# Python 3, 54 bytes

lambda K,S:{*''.join(r[:-~len(r)//2]for r in K)}>={*S}


Try it online!

# J, 22 21 bytes

a:=(-.>.@-:@#$])~&.>/  Try it online! -1 byte thanks to FrownyFrog Takes input as boxed words, with the string to test at the end. Reduces the list, set-subtracting -. the first half -.>.@-:@# of each row $] from the string to test.

Check if the result is empty: a:=

• Here also {. can be $May 11, 2020 at 6:55 # 05AB1E, 8 bytes -2 thanks to Kevin Cruijssen. ε2ä¬}JÃQ  Try it online! # Explanation ε For each item of the input list: 2ä Split into chunks of size 2 (conveniently, the middle character is included in the left half) ¬} Take the head of this list J Join the output string Ã List intersection with the input Q is the input  • -2 by using ÃQ instead of s€åß May 11, 2020 at 7:18 # Bash + Unix utilities, 57 bytes s()(echo${1:0:(${#1}+1)/2});grep ^[s$1s $2s$3]*$ Try it online! The three keyboard rows are passed as arguments, and the input string is passed on stdin. Output is the exit code (0 for truthy, 1 for falsey). This can probably be improved with clever golfing. # Jelly, 9 bytes ŒH€ZḢFfƑ@  A dyadic Link accepting a list of lists of characters on the left and a list of characters on the right which yields 1 if the right may be typed with the left hand or 0 if not. Try it online! ### How? ŒH€ZḢFfƑ@ - Link: keys, word ŒH€ - halve each Z - transpose Ḣ - head F - flatten @ - with swapped arguments: Ƒ - is invariant under?: f - filter keep  # Retina 0.8.2, 42 34 bytes r(?<-1>.)+(?<=(\w\w)+), , D\w ,$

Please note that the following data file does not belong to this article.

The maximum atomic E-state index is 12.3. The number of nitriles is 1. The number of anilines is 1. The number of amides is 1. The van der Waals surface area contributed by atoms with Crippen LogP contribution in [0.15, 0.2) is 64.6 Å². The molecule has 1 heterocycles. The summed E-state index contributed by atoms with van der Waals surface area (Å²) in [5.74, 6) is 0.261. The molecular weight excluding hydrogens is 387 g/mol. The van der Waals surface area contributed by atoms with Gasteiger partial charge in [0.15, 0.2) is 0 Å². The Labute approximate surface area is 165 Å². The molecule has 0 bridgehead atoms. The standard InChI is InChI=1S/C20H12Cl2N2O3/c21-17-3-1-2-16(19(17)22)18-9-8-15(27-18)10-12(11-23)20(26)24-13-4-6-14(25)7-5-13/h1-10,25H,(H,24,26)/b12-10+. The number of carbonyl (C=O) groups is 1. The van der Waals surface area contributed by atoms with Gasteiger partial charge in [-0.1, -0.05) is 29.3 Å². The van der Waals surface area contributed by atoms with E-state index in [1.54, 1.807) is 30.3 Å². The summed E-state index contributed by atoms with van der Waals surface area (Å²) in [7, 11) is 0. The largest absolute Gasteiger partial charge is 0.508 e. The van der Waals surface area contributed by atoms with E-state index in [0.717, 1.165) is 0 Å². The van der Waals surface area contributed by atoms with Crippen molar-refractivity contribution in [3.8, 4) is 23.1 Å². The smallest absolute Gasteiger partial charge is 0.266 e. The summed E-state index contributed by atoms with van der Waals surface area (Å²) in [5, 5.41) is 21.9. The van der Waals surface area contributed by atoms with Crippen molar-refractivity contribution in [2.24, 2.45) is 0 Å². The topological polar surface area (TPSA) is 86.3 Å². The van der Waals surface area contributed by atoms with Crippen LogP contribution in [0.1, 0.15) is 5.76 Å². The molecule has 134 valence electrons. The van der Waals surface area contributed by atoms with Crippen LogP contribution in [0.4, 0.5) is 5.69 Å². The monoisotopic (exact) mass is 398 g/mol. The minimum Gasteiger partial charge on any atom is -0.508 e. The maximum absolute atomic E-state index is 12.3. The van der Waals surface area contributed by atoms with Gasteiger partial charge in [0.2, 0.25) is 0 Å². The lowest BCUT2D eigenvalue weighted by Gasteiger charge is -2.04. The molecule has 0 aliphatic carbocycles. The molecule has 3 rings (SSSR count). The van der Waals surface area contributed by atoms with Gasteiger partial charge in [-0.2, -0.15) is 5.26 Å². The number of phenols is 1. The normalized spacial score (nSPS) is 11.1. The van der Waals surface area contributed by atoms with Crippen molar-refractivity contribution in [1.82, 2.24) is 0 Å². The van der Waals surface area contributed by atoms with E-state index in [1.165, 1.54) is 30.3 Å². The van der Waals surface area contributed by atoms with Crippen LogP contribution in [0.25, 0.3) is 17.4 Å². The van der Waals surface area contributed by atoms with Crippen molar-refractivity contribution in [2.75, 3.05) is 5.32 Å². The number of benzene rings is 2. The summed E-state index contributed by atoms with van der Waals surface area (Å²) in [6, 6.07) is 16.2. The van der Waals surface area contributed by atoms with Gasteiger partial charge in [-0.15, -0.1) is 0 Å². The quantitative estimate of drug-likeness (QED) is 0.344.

Try it online! Link includes test cases. Explanation:

r(?<-1>.)+(?<=(\w\w)+),
,


The r modifier causes the regex to be processed from right to left, so that the , is matched first, before the lookbehind then matches as many pairs of letters as possible. .NET captures each matching pair into a stack of values for capture group 1. The balancing group then matches once for each value in the stack, thus deleting 1 character from the end of the row for every pair of letters.

D\w


Remove all duplicate letters.